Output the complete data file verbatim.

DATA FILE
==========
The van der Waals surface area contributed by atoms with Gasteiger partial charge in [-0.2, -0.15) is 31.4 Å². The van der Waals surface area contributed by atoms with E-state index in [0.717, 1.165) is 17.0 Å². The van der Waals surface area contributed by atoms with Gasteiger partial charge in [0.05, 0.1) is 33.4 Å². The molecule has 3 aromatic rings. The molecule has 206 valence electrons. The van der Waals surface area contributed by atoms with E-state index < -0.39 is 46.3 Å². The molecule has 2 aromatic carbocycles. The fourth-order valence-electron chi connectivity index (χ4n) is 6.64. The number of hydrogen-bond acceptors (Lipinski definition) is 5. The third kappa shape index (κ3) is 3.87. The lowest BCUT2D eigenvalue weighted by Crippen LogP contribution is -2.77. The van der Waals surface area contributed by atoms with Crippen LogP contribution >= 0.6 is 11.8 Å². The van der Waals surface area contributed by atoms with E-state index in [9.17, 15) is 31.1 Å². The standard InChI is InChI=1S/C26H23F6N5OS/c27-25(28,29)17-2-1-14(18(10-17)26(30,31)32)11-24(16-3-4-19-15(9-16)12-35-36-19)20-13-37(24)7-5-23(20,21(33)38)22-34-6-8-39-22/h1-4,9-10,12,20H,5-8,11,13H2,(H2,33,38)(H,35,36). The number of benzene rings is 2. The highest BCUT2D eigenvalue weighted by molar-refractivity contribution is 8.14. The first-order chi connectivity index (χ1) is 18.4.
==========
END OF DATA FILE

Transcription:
The van der Waals surface area contributed by atoms with Gasteiger partial charge in [-0.2, -0.15) is 31.4 Å². The van der Waals surface area contributed by atoms with E-state index in [0.717, 1.165) is 17.0 Å². The van der Waals surface area contributed by atoms with Gasteiger partial charge in [0.05, 0.1) is 33.4 Å². The molecule has 3 aromatic rings. The molecule has 206 valence electrons. The van der Waals surface area contributed by atoms with E-state index < -0.39 is 46.3 Å². The molecule has 2 aromatic carbocycles. The fourth-order valence-electron chi connectivity index (χ4n) is 6.64. The number of hydrogen-bond acceptors (Lipinski definition) is 5. The third kappa shape index (κ3) is 3.87. The lowest BCUT2D eigenvalue weighted by Crippen LogP contribution is -2.77. The van der Waals surface area contributed by atoms with Crippen LogP contribution >= 0.6 is 11.8 Å². The van der Waals surface area contributed by atoms with E-state index in [9.17, 15) is 31.1 Å². The standard InChI is InChI=1S/C26H23F6N5OS/c27-25(28,29)17-2-1-14(18(10-17)26(30,31)32)11-24(16-3-4-19-15(9-16)12-35-36-19)20-13-37(24)7-5-23(20,21(33)38)22-34-6-8-39-22/h1-4,9-10,12,20H,5-8,11,13H2,(H2,33,38)(H,35,36). The number of benzene rings is 2. The highest BCUT2D eigenvalue weighted by molar-refractivity contribution is 8.14. The first-order chi connectivity index (χ1) is 18.4.